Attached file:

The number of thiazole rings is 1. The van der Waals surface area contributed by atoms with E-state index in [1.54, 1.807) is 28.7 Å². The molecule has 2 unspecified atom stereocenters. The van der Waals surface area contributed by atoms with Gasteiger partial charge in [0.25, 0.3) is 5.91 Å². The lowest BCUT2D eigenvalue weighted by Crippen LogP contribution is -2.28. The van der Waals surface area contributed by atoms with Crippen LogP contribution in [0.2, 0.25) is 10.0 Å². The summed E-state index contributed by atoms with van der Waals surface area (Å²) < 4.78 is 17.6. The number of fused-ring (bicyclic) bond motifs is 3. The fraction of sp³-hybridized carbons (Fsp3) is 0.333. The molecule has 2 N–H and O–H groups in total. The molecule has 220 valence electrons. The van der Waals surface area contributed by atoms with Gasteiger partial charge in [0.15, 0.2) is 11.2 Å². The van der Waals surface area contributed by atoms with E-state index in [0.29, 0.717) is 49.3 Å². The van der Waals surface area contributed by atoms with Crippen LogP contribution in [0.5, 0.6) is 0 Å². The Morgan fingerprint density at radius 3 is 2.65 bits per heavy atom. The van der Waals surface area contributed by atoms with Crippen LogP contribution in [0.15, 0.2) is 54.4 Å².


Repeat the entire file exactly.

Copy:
The number of thiazole rings is 1. The van der Waals surface area contributed by atoms with E-state index in [1.54, 1.807) is 28.7 Å². The molecule has 2 unspecified atom stereocenters. The van der Waals surface area contributed by atoms with Gasteiger partial charge in [0.25, 0.3) is 5.91 Å². The lowest BCUT2D eigenvalue weighted by Crippen LogP contribution is -2.28. The van der Waals surface area contributed by atoms with Crippen LogP contribution in [0.2, 0.25) is 10.0 Å². The summed E-state index contributed by atoms with van der Waals surface area (Å²) < 4.78 is 17.6. The number of fused-ring (bicyclic) bond motifs is 3. The fraction of sp³-hybridized carbons (Fsp3) is 0.333. The molecule has 2 N–H and O–H groups in total. The molecule has 220 valence electrons. The van der Waals surface area contributed by atoms with Gasteiger partial charge in [0.15, 0.2) is 11.2 Å². The van der Waals surface area contributed by atoms with E-state index in [0.29, 0.717) is 49.3 Å². The van der Waals surface area contributed by atoms with Crippen LogP contribution in [0.5, 0.6) is 0 Å². The Morgan fingerprint density at radius 3 is 2.65 bits per heavy atom. The van der Waals surface area contributed by atoms with Crippen LogP contribution in [0.15, 0.2) is 54.4 Å².